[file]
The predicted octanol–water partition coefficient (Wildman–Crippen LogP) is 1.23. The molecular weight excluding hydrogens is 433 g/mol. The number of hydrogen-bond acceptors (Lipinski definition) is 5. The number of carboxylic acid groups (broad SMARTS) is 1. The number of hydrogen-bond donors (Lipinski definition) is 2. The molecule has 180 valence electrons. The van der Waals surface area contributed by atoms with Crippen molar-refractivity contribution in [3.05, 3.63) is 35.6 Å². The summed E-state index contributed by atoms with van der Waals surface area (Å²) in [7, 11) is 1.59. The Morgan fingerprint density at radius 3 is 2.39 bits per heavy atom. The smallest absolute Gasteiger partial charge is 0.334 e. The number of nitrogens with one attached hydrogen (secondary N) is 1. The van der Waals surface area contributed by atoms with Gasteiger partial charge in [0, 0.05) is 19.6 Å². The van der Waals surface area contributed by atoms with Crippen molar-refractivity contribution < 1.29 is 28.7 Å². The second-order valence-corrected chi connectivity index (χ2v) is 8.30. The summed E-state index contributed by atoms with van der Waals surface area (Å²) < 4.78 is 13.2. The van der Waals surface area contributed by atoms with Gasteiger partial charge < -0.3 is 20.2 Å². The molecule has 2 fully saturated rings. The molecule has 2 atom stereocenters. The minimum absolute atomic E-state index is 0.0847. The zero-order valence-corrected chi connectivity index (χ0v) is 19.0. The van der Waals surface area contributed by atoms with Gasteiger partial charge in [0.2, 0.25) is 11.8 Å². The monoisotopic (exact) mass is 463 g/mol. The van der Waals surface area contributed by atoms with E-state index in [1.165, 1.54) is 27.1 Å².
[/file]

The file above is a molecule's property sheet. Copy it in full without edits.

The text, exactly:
The predicted octanol–water partition coefficient (Wildman–Crippen LogP) is 1.23. The molecular weight excluding hydrogens is 433 g/mol. The number of hydrogen-bond acceptors (Lipinski definition) is 5. The number of carboxylic acid groups (broad SMARTS) is 1. The number of hydrogen-bond donors (Lipinski definition) is 2. The molecule has 180 valence electrons. The van der Waals surface area contributed by atoms with Crippen molar-refractivity contribution in [3.05, 3.63) is 35.6 Å². The summed E-state index contributed by atoms with van der Waals surface area (Å²) in [7, 11) is 1.59. The Morgan fingerprint density at radius 3 is 2.39 bits per heavy atom. The smallest absolute Gasteiger partial charge is 0.334 e. The number of nitrogens with one attached hydrogen (secondary N) is 1. The van der Waals surface area contributed by atoms with Gasteiger partial charge in [0, 0.05) is 19.6 Å². The van der Waals surface area contributed by atoms with Crippen molar-refractivity contribution < 1.29 is 28.7 Å². The second-order valence-corrected chi connectivity index (χ2v) is 8.30. The summed E-state index contributed by atoms with van der Waals surface area (Å²) < 4.78 is 13.2. The van der Waals surface area contributed by atoms with Gasteiger partial charge < -0.3 is 20.2 Å². The molecule has 2 fully saturated rings. The molecule has 2 atom stereocenters. The minimum absolute atomic E-state index is 0.0847. The zero-order valence-corrected chi connectivity index (χ0v) is 19.0. The van der Waals surface area contributed by atoms with Gasteiger partial charge in [0.2, 0.25) is 11.8 Å². The monoisotopic (exact) mass is 463 g/mol. The van der Waals surface area contributed by atoms with E-state index in [1.165, 1.54) is 27.1 Å².